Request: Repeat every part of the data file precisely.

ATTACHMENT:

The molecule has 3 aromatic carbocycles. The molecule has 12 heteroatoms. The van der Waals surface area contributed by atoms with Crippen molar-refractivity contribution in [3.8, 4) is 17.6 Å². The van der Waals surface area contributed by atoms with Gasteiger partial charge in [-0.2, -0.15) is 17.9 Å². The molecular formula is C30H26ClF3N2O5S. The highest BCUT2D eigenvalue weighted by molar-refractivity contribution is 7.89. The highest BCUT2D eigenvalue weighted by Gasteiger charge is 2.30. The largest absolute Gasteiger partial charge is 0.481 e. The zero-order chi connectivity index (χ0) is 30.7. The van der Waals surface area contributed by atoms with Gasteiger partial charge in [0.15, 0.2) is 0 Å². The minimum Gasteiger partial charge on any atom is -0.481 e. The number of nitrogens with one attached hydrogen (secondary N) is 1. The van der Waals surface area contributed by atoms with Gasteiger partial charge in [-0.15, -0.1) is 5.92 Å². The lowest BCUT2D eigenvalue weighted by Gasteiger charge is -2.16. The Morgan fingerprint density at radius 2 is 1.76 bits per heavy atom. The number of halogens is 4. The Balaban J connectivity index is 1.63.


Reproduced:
The molecule has 3 aromatic carbocycles. The molecule has 12 heteroatoms. The van der Waals surface area contributed by atoms with Crippen molar-refractivity contribution in [3.8, 4) is 17.6 Å². The van der Waals surface area contributed by atoms with Gasteiger partial charge in [-0.2, -0.15) is 17.9 Å². The molecular formula is C30H26ClF3N2O5S. The highest BCUT2D eigenvalue weighted by molar-refractivity contribution is 7.89. The highest BCUT2D eigenvalue weighted by Gasteiger charge is 2.30. The largest absolute Gasteiger partial charge is 0.481 e. The zero-order chi connectivity index (χ0) is 30.7. The van der Waals surface area contributed by atoms with Gasteiger partial charge in [0.15, 0.2) is 0 Å². The minimum Gasteiger partial charge on any atom is -0.481 e. The number of nitrogens with one attached hydrogen (secondary N) is 1. The van der Waals surface area contributed by atoms with Gasteiger partial charge in [-0.15, -0.1) is 5.92 Å². The lowest BCUT2D eigenvalue weighted by Gasteiger charge is -2.16. The Morgan fingerprint density at radius 2 is 1.76 bits per heavy atom. The number of halogens is 4. The Balaban J connectivity index is 1.63.